feat. Bridget Booker
As a child growing up in Peoria, Bridget Booker never imagined herself as a union tradeswoman, but career paths are rarely straightforward. “Growing up I always had a passion to own a business and play basketball,” Bridget began with a smile.”I graduated from Woodruff High School and attended the University of Mississippi briefly. After leaving Ole Miss, I became a licensed cosmetologist and practiced that for several years.” Looking for something more, in 2009 Bridget participated in the Highway Construction Careers Training Program (HCCTP), coordinated by Illinois Central College, that exposed her to all the opportunities offered through the construction trades, jump-starting Bridget’s successful career. “After completing the HCCTP I began a three year apprenticeship with the Ironworkers Local 112. As an ironworking apprentice I developed a great reputation, leading me to eventually become a well respected journeyman, and beyond that, the first African American, female journeyman at the Ironworkers Local 112,” Bridget beams.
“It’s hard to describe the feeling of being the first African American female journeyman and foreman in the Ironworkers local 112, says Bridget. “Breaking this barrier is a signal that the atmosphere in the construction trades is changing.” Through hard work, determination, and perseverance Bridget Booker is continually working to recruit other women and people of color to the work that she loves. “In fact, I’ve encouraged two more African American graduates of the HCCTP program that are now apprentices in the Ironworks 112; overall, in the Ironworkers there are six African American male journeyman and one African American apprentice,” Bridget states. “We’re always trying to improve these numbers by educating people on what the construction trades offer, had I known about the trades years ago I would have joined then and encouraged others!”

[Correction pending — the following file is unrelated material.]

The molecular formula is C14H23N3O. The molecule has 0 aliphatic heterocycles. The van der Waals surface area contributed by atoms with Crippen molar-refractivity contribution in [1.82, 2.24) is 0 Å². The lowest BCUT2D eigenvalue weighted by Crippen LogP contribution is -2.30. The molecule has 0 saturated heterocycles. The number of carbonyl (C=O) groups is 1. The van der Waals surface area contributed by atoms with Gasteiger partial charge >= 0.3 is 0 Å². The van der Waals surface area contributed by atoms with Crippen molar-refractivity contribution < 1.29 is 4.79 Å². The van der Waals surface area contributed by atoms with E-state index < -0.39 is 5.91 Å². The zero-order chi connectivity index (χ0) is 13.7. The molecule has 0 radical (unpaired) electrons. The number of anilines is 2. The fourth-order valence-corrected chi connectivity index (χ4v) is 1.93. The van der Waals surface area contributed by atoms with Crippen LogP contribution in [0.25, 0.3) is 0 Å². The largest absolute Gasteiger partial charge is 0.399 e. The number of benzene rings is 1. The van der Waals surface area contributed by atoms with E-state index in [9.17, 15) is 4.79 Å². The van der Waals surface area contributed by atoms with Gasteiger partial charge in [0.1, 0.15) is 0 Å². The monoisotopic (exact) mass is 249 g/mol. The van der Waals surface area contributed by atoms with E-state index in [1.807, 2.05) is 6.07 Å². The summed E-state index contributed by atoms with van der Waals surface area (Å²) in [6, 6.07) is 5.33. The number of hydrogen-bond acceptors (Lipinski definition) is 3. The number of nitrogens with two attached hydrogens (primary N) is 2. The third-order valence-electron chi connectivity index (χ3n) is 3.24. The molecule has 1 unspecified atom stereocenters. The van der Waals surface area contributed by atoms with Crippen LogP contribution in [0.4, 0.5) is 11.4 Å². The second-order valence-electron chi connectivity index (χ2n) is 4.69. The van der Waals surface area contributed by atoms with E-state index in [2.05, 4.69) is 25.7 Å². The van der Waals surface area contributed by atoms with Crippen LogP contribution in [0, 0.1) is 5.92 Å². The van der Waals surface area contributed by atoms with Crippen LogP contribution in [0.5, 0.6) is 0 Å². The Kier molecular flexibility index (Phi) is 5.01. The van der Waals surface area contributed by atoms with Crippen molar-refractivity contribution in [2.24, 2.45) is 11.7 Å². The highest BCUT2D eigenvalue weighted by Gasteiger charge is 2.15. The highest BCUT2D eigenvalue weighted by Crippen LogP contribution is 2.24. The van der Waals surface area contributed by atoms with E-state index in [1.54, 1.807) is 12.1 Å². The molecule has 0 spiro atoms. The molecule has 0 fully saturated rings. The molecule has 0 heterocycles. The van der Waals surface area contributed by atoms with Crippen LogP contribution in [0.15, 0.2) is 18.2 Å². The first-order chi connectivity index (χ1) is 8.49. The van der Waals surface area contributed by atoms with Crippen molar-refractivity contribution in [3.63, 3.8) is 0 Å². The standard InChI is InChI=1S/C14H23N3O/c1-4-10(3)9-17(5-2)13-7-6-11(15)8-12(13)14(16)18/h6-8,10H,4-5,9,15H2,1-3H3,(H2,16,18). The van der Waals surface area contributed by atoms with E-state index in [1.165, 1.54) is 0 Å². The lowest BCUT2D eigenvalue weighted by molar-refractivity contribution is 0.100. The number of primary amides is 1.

As you may have pieced together by now, Bridget enjoys a challenge. So much so, that as her next goal she is looking to start her own contracting company. After attending the recent International Woman’s Conference Bridget was selected out of 12 other applicants in her district to receive sponsorship and support in starting by own company! When asked which skills were the most important for success in the construction trades, she had this to say, “The most important skills for a successful career in the trades are to be willing to learn new things constantly, have a great work ethic, be on time and dependable, with a good attitude and the ability to work on a team”
For those women and women of color who may not know what the opportunities available through the construction trades, Bridget has some advice: “Explore. Start researching construction trades careers to find one that could be suitable to you, that there are many different avenues in construction to explore; persevere and never take no for an answer. Life is not worth living if you are not living out your dreams, so use every opportunity as a stepping stool until to achieve those dreams.” For those interested in learning more about HCCTP programs or the union trades careers you can contact Bridget here.